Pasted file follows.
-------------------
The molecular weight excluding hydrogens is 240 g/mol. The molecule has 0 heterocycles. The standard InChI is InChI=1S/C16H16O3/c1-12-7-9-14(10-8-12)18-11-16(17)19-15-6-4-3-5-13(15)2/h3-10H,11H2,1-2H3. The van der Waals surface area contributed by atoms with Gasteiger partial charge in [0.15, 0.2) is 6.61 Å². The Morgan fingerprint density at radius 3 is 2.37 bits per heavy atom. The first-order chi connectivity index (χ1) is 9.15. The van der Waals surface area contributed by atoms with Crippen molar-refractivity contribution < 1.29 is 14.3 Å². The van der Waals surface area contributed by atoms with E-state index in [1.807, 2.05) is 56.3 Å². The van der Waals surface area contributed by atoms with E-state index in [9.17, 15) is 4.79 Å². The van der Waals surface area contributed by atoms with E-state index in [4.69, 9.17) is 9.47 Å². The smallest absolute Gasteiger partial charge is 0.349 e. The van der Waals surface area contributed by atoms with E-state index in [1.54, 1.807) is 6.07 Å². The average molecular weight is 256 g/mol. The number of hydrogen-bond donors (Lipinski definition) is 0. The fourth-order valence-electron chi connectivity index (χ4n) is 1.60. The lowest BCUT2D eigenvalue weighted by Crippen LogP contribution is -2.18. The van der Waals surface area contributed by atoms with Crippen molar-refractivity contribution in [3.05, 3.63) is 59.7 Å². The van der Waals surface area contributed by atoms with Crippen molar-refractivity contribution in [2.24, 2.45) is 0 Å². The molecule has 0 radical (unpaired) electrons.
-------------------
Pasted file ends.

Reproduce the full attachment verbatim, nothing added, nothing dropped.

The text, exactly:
The molecular weight excluding hydrogens is 240 g/mol. The molecule has 0 heterocycles. The standard InChI is InChI=1S/C16H16O3/c1-12-7-9-14(10-8-12)18-11-16(17)19-15-6-4-3-5-13(15)2/h3-10H,11H2,1-2H3. The van der Waals surface area contributed by atoms with Gasteiger partial charge in [0.15, 0.2) is 6.61 Å². The Morgan fingerprint density at radius 3 is 2.37 bits per heavy atom. The first-order chi connectivity index (χ1) is 9.15. The van der Waals surface area contributed by atoms with Crippen molar-refractivity contribution < 1.29 is 14.3 Å². The van der Waals surface area contributed by atoms with E-state index in [1.807, 2.05) is 56.3 Å². The van der Waals surface area contributed by atoms with E-state index in [9.17, 15) is 4.79 Å². The van der Waals surface area contributed by atoms with E-state index in [4.69, 9.17) is 9.47 Å². The smallest absolute Gasteiger partial charge is 0.349 e. The van der Waals surface area contributed by atoms with E-state index in [1.54, 1.807) is 6.07 Å². The average molecular weight is 256 g/mol. The number of hydrogen-bond donors (Lipinski definition) is 0. The fourth-order valence-electron chi connectivity index (χ4n) is 1.60. The lowest BCUT2D eigenvalue weighted by Crippen LogP contribution is -2.18. The van der Waals surface area contributed by atoms with Crippen molar-refractivity contribution in [3.05, 3.63) is 59.7 Å². The van der Waals surface area contributed by atoms with Crippen molar-refractivity contribution in [2.24, 2.45) is 0 Å². The molecule has 0 radical (unpaired) electrons.